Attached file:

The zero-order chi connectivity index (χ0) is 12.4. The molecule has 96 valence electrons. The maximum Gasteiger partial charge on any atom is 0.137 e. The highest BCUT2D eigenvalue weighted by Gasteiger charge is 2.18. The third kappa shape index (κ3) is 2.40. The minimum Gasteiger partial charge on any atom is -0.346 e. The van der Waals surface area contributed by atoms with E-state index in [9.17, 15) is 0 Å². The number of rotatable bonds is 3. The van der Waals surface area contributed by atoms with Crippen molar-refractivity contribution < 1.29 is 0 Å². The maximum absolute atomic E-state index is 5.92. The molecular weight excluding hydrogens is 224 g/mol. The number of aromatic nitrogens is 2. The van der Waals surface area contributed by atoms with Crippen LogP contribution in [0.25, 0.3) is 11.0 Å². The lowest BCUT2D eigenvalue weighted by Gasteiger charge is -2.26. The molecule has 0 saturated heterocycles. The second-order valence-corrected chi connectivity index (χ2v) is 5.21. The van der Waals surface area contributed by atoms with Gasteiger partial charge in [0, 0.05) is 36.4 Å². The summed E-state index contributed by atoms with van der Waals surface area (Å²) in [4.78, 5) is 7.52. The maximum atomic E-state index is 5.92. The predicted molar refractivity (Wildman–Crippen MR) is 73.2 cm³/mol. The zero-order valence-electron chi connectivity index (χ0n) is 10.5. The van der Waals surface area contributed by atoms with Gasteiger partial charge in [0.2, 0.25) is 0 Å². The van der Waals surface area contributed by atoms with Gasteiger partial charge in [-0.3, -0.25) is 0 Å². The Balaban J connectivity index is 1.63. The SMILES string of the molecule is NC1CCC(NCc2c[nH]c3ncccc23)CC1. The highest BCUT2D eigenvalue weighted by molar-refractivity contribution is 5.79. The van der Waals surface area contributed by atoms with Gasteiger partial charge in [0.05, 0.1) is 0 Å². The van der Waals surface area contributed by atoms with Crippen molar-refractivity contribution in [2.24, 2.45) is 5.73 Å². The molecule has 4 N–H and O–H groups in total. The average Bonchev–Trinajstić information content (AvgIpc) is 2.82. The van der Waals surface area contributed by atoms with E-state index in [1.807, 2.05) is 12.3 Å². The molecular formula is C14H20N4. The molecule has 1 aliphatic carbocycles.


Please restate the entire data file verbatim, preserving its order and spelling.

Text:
The zero-order chi connectivity index (χ0) is 12.4. The molecule has 96 valence electrons. The maximum Gasteiger partial charge on any atom is 0.137 e. The highest BCUT2D eigenvalue weighted by Gasteiger charge is 2.18. The third kappa shape index (κ3) is 2.40. The minimum Gasteiger partial charge on any atom is -0.346 e. The van der Waals surface area contributed by atoms with E-state index in [9.17, 15) is 0 Å². The number of rotatable bonds is 3. The van der Waals surface area contributed by atoms with Crippen molar-refractivity contribution < 1.29 is 0 Å². The maximum absolute atomic E-state index is 5.92. The molecular weight excluding hydrogens is 224 g/mol. The number of aromatic nitrogens is 2. The van der Waals surface area contributed by atoms with Crippen LogP contribution in [0.25, 0.3) is 11.0 Å². The lowest BCUT2D eigenvalue weighted by Gasteiger charge is -2.26. The molecule has 0 saturated heterocycles. The second-order valence-corrected chi connectivity index (χ2v) is 5.21. The van der Waals surface area contributed by atoms with Gasteiger partial charge in [0, 0.05) is 36.4 Å². The summed E-state index contributed by atoms with van der Waals surface area (Å²) in [4.78, 5) is 7.52. The maximum atomic E-state index is 5.92. The predicted molar refractivity (Wildman–Crippen MR) is 73.2 cm³/mol. The zero-order valence-electron chi connectivity index (χ0n) is 10.5. The van der Waals surface area contributed by atoms with Gasteiger partial charge in [0.2, 0.25) is 0 Å². The van der Waals surface area contributed by atoms with Gasteiger partial charge in [-0.3, -0.25) is 0 Å². The Balaban J connectivity index is 1.63. The SMILES string of the molecule is NC1CCC(NCc2c[nH]c3ncccc23)CC1. The highest BCUT2D eigenvalue weighted by molar-refractivity contribution is 5.79. The van der Waals surface area contributed by atoms with Gasteiger partial charge in [0.05, 0.1) is 0 Å². The van der Waals surface area contributed by atoms with Crippen molar-refractivity contribution in [2.24, 2.45) is 5.73 Å². The molecule has 4 N–H and O–H groups in total. The average Bonchev–Trinajstić information content (AvgIpc) is 2.82. The van der Waals surface area contributed by atoms with E-state index in [1.807, 2.05) is 12.3 Å². The molecular formula is C14H20N4. The molecule has 1 aliphatic carbocycles.